Mining data for the history of pharmaceutical development

April 30, 2014 by Bill Hathaway
Mining data for the history of pharmaceutical development
Credit: Shutterstock

(Medical Xpress)—Yale's Michael Kinch spent his spare time in the last year creating a massive database that encompasses the entire history of drug development in the United States. In a series of 20 articles scheduled to be published over the next year in the journal Drug Discovery Today, Kinch mines the data and provides historical tidbits about the history of drug development and reveals trends on how—or whether—we will get new medicines in the future.

"The hope is that this data—such as when and what drugs were approved, what happened to companies that developed them, who did the clinical trials—will convey insight into trends that today are reshaping the biopharmaceutical industry," said Kinch, managing director of the Yale Center for Molecular Discovery at West Campus.

Kinch starts with an overview of the history of pharmaceutical introduction to the U.S. marketplace, beginning in 1827 when morphine was introduced by the German company Merck. Aspirin, which made its debut in 1899, was the perhaps the first , notes Kinch. The heart of the series, however, centers on the analyses of 1453 new drugs granted approval since the passage of the Food and Drug Act of 1906.

For instance, the second paper in the series, published online April 17, shows that the contributions of biotechnology companies to new has been declining since 2000 and is at a level not seen since the early 1980s. Pharmaceutical companies now swallow up biotechnology organizations even before a company gains its first FDA approval, the analyses shows.

Future papers examine other trends. For instance, the rates of approvals for drugs that combat HIV are declining at a rate that mimics the decline of approvals for new antibiotics 20 years ago. That deficit left the medical industry ill-prepared to deal with the rise of antibiotic-resistant bacteria and so may suggest the emergence of future problems with drug-resistant HIV, contends Kinch.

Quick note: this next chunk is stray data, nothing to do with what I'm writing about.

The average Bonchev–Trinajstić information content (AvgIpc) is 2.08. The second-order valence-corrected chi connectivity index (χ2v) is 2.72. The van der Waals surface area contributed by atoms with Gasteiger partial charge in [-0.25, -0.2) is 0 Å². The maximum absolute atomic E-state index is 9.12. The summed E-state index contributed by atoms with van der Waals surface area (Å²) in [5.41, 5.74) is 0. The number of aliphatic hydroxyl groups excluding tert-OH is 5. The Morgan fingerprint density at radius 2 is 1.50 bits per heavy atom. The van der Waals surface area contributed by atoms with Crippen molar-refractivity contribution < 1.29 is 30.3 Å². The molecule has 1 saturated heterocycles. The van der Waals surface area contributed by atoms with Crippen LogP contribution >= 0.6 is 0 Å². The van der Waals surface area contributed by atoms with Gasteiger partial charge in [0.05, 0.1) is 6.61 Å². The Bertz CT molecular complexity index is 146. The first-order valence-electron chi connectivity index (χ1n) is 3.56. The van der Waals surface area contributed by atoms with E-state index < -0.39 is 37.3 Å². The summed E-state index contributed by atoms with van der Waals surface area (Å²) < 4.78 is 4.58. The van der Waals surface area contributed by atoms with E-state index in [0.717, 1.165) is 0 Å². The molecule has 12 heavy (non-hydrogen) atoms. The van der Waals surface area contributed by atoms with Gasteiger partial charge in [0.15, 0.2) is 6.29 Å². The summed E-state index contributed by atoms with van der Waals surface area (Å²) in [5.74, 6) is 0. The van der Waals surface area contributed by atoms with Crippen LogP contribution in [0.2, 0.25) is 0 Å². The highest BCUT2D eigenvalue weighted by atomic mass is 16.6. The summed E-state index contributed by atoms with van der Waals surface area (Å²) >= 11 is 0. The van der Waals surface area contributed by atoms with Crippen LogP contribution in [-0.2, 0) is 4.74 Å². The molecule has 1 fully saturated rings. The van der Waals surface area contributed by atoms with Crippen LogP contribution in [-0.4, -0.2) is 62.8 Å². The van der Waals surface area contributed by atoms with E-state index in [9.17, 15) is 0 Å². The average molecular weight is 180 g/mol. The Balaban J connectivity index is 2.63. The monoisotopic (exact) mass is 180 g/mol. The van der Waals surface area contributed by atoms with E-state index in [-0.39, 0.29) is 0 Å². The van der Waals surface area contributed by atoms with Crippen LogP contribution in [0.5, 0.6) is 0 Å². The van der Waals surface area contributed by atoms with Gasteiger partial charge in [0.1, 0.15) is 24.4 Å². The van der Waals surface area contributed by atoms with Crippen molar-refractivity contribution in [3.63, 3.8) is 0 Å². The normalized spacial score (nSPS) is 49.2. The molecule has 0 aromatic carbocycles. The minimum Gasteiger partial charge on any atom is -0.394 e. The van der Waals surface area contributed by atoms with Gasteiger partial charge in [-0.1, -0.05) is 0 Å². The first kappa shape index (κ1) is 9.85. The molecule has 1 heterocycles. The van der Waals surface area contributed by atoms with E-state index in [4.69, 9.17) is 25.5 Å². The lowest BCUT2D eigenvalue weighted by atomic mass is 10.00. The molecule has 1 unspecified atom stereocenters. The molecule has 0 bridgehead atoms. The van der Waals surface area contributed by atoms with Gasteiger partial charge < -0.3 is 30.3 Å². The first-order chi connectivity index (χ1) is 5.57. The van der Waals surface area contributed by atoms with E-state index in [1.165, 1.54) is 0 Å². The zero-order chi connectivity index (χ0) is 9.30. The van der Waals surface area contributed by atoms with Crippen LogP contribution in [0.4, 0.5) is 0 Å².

"An unexpected insight from this endeavor is that we might be able to actively prevent future problems by learning from the past," Kinch said.

Explore further: FDA withdraws arsenic-based animal drug approvals following study

More information: Michael S. Kinch, Austin Haynesworth, Sarah L. Kinch, Denton Hoyer, "An overview of FDA-approved new molecular entities: 1827–2013," Drug Discovery Today, Available online 26 March 2014, ISSN 1359-6446,

Michael S. Kinch, "The rise (and decline?) of biotechnology," Drug Discovery Today, Available online 18 April 2014, ISSN 1359-6446,

Related Stories

FDA enlists companies to head off drug shortages

October 31, 2013

The Food and Drug Administration is announcing a new proposal designed to head off more shortages of crucial medications that have disrupted care at hospitals and health clinics nationwide.

Recommended for you

Re-framing the placebo effect and informed consent

October 29, 2015

(Medical Xpress)—Imagine that your doctor knows from evidence-based studies that if he tells you about certain, small side-effects to a particular drug, you are significantly more likely to experience that side effect than ...

Can exercise be replaced with a pill?

October 2, 2015

Everyone knows that exercise improves health, and ongoing research continues to uncover increasingly detailed information on its benefits for metabolism, circulation, and improved functioning of organs such as the heart, ...


Please sign in to add a comment. Registration is free, and takes less than a minute. Read more

Click here to reset your password.
Sign in to get notified via email when new comments are made.